Private 2648 John (Jack) Davies. 1/5th Battalion, Royal Welsh Fusiliers, 158th Brigade, 53rd (Welsh) Division. Killed in action, 10 August 1915, Suvla Bay, Gallipoli, aged 40. No known grave. Commemorated Panel 77 to 80, Helles Memorial, Gallipoli Peninsula, Turkey. Also commemorated on the Abergele War Memorial, Abergele Town War Memorial and Old Colwyn War Memorial.
Husband of Maria Davies (formerly Hembry), of 4, Woodbine Cottages, Keynsham, Bristol. Oldest of the 14 children of Robert (Parish Clerk) and Anne Davies, of 15, Plasnewydd Buildings, Abergele. Born Abergele, enlisted Colwyn Bay. After marriage he lived at 34, Peel Street, Abergele, but was living at Ty Gobaith, Old Colwyn when the war began.
For background details to the events of 10 August 1915 see here.
The eldest son of Robert Davies, the town clerk, Jack Davies had been home on leave in early July 1915, shortly before sailing to the Dardanelles. He was to have a brief, upsetting and tragic experience of war. On 9 August 1915, Jack found a little time to write to his wife. It would be his last letter.
“I have experienced a terrible time of it lately for we have been in the thick of the fighting and have lost a lot of brave fellows. Thank God I have come through it safely. This is indeed a dreadful place, and I should say that the Dardanelles is the worst place on earth. When we arrived on the battlefield they fairly mowed our men down. Pray for me, and God be with you till we meet again.”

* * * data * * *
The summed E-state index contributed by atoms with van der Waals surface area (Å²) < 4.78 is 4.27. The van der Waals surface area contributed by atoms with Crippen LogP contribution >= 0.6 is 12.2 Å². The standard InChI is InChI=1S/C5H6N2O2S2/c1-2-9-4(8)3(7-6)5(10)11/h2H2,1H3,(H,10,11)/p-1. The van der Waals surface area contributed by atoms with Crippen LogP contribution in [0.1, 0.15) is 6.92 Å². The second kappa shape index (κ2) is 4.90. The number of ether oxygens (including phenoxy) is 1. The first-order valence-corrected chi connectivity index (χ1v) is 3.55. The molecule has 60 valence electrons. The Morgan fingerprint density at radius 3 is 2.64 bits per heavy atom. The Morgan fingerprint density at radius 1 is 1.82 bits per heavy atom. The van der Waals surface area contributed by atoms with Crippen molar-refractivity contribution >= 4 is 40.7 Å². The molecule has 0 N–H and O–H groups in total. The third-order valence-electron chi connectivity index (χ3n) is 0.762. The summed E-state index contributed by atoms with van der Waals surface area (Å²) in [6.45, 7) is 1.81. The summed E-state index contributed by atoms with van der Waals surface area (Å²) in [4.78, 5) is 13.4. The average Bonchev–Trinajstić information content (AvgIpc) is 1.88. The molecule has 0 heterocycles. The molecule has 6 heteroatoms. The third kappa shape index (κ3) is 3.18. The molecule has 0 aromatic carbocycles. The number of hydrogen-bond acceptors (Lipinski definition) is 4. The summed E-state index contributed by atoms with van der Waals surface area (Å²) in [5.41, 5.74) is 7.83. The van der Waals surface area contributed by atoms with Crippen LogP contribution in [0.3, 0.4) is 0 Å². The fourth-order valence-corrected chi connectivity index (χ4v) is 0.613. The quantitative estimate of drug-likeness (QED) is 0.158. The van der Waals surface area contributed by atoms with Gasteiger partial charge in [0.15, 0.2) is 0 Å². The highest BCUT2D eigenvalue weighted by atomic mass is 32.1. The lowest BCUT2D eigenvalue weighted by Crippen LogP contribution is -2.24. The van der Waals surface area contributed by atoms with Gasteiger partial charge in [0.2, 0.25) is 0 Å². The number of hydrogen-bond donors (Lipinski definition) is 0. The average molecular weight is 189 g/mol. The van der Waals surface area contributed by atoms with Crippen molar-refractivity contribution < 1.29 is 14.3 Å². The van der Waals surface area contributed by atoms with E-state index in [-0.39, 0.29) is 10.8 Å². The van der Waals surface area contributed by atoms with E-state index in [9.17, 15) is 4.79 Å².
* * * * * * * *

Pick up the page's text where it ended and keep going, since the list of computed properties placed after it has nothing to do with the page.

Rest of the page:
On 10 August 1915, Jack was assigned to a small group tasked with collecting rations from the beach and delivering them back to the battalion in the lines. He did not return.
The news of his death came to Abergele on 16 September 1915, in a letter from Lieutenant David Lewis Jenkins , an Abergele man and officer in the 1/5th Battalion. Jack Davies left a widow and four children. His brother Albert , serving alongside him in the 1/5th Royal Welsh Fusiliers, in his first letter home following Jack’s death, made no reference to the event, which was thought to be strange at home. Nevertheless, an Abergele comrade, William Sturgess, wrote home saying, “how poor little Albert misses his brother Jack” .
Unlike many of his comrades of the 1/5th RWF who died in Gallipoli, Jack’s body was recovered and he was buried near the Anafarta Hills. The Gallipoli campaign ended in failure and withdrawal and today Jack’s body remains buried in unmarked ground somewhere in the southern end of the Suvla battlefield.
 Lieutenant Jenkins was himself killed 26 September 1917. He wrote several letters carrying the unfortunate news of the deaths of local men. For many families, this was the only news they were ever to get.
 Albert Davies, also killed 26 September 1917.
 William Sturgess of 58, Peel Street. A pre-war territorial, he fought through Gallipoli and was promoted Corporal in the field 26 August 1915 in the wake of casualties inflicted on the battalion. His seven years service expired in early 1916 and he was discharged home to Abergele 24 February 1916. He voluntarily re-enlisted in May 1916 into the Royal Field Artillery as Gunner 137182 and ended up with 38th (Welsh) Division, in France. He later transferred as Private L/13286 to the Royal Sussex Regiment and was wounded in October 1918. He was in hospital in Manchester when the war ended. The full letter from Corporal William Sturgess was reproduced in the Denbighshire Free Press, 20 November 1915, p.6.